Editors' ChoiceHEMATOLOGY

CRISPR cuts disease course short in blood disorders

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Science Translational Medicine  06 Jan 2021:
Vol. 13, Issue 575, eabg1756
DOI: 10.1126/scitranslmed.abg1756


Gene editing for sickle cell disease and β-thalassemia results in potential curative response.

Sickle cell disease (SCD) and β-thalassemia originate from mutations in the hemoglobin gene and are among the most common hereditary diseases in the world. Their high frequency is believed to originate from a protective effect against malaria, a mosquito-borne infectious disease. However, patients carrying two mutant alleles of hemoglobin suffer from mild-to-severe blood disease. SCD primarily leads to aggregation of red blood cells leading to vaso-occlusive crises, whereas thalassemia results in anemia requiring continuous transfusions.

The recent report published by Frangoul et al. describes the first readout from a clinical trial using CRISPR-edited autologous hematopoietic stem cells in SCD and transfusion-dependent thalassemia (TDT). A single guide RNA was used in combination with Cas9 (CTX001) to induce small insertions and deletions in the erythroid enhancer region of the BCL11A gene. The protein product of this gene is responsible for repressing fetal (γ) hemoglobin in the first year of life and induces the production of adult (β) hemoglobin. Individuals carrying genetic variants in this erythroid enhancer region are protected from symptoms of SCD or thalassemia due to down-regulation of BCLA11 and consequent higher levels of γ-hemoglobin. CRISPR strategy mimics this protective effect by repressing the master switch. Patient 1 in the study suffered from TDT and received on average 34 transfusions per year. She received her last transfusion 30 days after the infusion of CTX001 and remained transfusion-independent afterward. Patient 2 suffered from severe SCD and had on average 7 vaso-occlusive crises and 3.5 hospitalizations per year. She never had these episodes after therapy. Both patients demonstrated up to 80% allelic editing in their engineered stem cells, and up-regulation of fetal hemoglobin was noted after infusion.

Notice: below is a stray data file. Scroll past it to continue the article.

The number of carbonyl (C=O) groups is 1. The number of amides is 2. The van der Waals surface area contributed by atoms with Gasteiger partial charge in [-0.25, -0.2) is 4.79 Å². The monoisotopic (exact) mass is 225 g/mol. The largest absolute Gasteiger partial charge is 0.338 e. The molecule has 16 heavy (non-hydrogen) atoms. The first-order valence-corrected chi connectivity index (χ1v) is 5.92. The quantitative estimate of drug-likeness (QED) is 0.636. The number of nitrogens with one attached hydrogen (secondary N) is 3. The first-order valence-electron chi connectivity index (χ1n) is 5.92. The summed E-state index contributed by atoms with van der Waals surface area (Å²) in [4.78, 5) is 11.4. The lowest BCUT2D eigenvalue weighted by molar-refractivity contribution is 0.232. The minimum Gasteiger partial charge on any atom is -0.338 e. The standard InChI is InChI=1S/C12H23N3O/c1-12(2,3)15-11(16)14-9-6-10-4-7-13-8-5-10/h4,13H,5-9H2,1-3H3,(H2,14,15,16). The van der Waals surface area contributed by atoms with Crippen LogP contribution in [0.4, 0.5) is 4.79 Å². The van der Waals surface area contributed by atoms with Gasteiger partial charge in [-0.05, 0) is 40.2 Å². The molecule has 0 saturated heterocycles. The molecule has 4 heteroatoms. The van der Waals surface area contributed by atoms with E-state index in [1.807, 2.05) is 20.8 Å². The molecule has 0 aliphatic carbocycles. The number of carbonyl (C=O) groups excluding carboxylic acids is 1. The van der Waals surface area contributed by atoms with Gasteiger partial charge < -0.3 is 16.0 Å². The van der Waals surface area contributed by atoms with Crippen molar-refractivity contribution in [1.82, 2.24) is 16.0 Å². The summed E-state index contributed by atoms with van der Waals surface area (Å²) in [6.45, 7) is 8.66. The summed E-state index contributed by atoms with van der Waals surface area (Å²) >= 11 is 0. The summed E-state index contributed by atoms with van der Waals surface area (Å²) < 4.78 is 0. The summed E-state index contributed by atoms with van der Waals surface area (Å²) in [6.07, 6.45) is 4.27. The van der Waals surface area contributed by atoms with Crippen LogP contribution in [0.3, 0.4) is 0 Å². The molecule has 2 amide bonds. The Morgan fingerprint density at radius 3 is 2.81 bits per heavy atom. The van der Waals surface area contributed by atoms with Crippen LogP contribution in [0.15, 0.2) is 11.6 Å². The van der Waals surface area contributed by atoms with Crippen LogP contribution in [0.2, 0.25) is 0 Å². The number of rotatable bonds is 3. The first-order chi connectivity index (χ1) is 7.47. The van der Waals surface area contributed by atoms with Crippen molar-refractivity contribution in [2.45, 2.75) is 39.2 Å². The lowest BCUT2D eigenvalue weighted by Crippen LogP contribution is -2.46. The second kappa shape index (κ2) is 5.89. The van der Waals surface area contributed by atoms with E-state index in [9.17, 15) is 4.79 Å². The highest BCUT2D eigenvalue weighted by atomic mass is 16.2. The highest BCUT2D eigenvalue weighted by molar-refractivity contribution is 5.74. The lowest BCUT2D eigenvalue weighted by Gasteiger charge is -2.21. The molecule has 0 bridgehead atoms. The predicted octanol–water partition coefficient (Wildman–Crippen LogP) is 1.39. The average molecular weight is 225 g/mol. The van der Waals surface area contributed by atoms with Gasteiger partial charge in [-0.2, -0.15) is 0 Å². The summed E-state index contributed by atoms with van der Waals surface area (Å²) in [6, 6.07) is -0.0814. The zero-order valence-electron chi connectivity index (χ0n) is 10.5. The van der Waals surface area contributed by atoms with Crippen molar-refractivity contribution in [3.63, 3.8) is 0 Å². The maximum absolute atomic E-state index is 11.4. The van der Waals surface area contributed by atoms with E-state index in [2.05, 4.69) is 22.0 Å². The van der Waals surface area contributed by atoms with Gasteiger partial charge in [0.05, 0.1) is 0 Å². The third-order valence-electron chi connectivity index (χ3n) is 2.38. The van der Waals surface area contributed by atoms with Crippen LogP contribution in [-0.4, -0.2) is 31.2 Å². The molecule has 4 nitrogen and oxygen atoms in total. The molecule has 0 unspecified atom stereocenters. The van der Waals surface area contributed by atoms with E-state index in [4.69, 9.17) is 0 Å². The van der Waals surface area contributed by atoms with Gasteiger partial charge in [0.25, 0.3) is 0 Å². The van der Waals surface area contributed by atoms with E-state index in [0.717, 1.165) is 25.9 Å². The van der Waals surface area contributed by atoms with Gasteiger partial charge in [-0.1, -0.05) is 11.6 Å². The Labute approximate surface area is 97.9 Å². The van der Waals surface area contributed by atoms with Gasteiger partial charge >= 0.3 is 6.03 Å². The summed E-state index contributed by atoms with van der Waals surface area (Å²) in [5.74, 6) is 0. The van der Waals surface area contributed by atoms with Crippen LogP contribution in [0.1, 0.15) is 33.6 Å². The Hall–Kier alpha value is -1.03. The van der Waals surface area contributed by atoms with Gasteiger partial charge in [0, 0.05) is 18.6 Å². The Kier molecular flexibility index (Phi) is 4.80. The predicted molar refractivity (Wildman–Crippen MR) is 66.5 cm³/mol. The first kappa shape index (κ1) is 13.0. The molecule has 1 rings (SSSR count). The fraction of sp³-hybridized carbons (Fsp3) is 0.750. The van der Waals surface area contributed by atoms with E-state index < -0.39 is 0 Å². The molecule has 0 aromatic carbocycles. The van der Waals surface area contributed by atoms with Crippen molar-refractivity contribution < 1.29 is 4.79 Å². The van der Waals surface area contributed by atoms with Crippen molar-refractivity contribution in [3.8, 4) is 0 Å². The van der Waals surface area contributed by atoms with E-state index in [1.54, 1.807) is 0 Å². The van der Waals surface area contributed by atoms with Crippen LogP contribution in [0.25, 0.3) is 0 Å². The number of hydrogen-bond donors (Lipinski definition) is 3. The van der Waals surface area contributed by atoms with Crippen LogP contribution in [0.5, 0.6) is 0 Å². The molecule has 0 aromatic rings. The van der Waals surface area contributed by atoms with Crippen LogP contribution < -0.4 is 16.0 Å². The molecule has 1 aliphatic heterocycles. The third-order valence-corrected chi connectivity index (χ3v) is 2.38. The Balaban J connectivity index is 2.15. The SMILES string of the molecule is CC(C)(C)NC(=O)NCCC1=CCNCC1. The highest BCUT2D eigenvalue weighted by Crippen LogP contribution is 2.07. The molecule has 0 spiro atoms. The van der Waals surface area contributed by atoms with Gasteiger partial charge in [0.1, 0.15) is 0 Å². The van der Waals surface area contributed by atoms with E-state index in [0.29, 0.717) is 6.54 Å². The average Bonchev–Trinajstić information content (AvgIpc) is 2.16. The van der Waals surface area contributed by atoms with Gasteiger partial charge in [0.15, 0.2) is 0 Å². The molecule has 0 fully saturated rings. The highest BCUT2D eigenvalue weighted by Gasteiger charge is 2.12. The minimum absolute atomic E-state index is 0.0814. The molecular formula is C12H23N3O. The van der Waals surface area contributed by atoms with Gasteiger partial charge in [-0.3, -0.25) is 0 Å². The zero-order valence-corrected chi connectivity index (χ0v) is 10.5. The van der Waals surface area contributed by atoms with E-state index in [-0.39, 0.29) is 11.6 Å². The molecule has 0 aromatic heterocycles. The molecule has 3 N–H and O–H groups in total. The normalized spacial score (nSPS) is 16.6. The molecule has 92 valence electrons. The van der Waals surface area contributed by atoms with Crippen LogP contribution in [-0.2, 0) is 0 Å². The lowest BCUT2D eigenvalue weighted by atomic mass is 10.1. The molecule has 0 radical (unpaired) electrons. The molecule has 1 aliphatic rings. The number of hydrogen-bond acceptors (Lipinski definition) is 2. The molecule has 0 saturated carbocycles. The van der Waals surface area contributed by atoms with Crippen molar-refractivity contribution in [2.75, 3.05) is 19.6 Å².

Although data from these patients suggest potential curative responses, there were several adverse effects during the follow-up period, some of them were classified as severe. These included pneumonia and veno-occlusive liver disease or sepsis, among others. These adverse effects were most likely related to the myeloablative conditioning before CTX001. Chemotherapeutic agents are required before such stem cell treatment, and this is a limitation of this otherwise highly efficient approach. Several questions still remain, such as clonal diversity and stability of the clinical outcome over time.

There are numerous medications under development for blood diseases; the fierce competition is an advantage for the patients. Severe disease course in blood diseases, however, can be cut short with CRISPR.

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